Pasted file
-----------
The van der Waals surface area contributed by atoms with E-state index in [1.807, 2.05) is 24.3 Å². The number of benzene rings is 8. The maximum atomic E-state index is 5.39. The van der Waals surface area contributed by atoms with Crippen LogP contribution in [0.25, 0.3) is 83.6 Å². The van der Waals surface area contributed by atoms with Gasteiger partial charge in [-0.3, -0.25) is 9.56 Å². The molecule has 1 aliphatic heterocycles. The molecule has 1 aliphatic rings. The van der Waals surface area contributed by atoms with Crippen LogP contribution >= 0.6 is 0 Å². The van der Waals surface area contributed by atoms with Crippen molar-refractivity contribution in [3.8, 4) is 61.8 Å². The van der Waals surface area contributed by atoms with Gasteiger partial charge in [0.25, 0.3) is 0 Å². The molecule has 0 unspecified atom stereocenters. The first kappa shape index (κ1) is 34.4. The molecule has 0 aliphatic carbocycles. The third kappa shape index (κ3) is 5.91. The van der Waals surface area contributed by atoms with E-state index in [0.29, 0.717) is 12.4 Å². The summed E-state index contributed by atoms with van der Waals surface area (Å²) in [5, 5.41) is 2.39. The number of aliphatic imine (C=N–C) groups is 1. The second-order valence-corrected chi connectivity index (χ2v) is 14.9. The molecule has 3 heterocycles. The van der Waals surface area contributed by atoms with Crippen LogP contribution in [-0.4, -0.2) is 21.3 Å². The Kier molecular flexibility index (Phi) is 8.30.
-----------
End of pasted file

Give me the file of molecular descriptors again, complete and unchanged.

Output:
The van der Waals surface area contributed by atoms with E-state index in [1.807, 2.05) is 24.3 Å². The number of benzene rings is 8. The maximum atomic E-state index is 5.39. The van der Waals surface area contributed by atoms with Crippen LogP contribution in [0.25, 0.3) is 83.6 Å². The van der Waals surface area contributed by atoms with Gasteiger partial charge in [-0.3, -0.25) is 9.56 Å². The molecule has 1 aliphatic heterocycles. The molecule has 1 aliphatic rings. The van der Waals surface area contributed by atoms with Crippen LogP contribution >= 0.6 is 0 Å². The van der Waals surface area contributed by atoms with Crippen molar-refractivity contribution in [3.8, 4) is 61.8 Å². The van der Waals surface area contributed by atoms with Gasteiger partial charge in [0.25, 0.3) is 0 Å². The molecule has 0 unspecified atom stereocenters. The first kappa shape index (κ1) is 34.4. The molecule has 0 aliphatic carbocycles. The third kappa shape index (κ3) is 5.91. The van der Waals surface area contributed by atoms with E-state index in [0.29, 0.717) is 12.4 Å². The summed E-state index contributed by atoms with van der Waals surface area (Å²) in [5, 5.41) is 2.39. The number of aliphatic imine (C=N–C) groups is 1. The second-order valence-corrected chi connectivity index (χ2v) is 14.9. The molecule has 3 heterocycles. The van der Waals surface area contributed by atoms with Crippen LogP contribution in [-0.4, -0.2) is 21.3 Å². The Kier molecular flexibility index (Phi) is 8.30.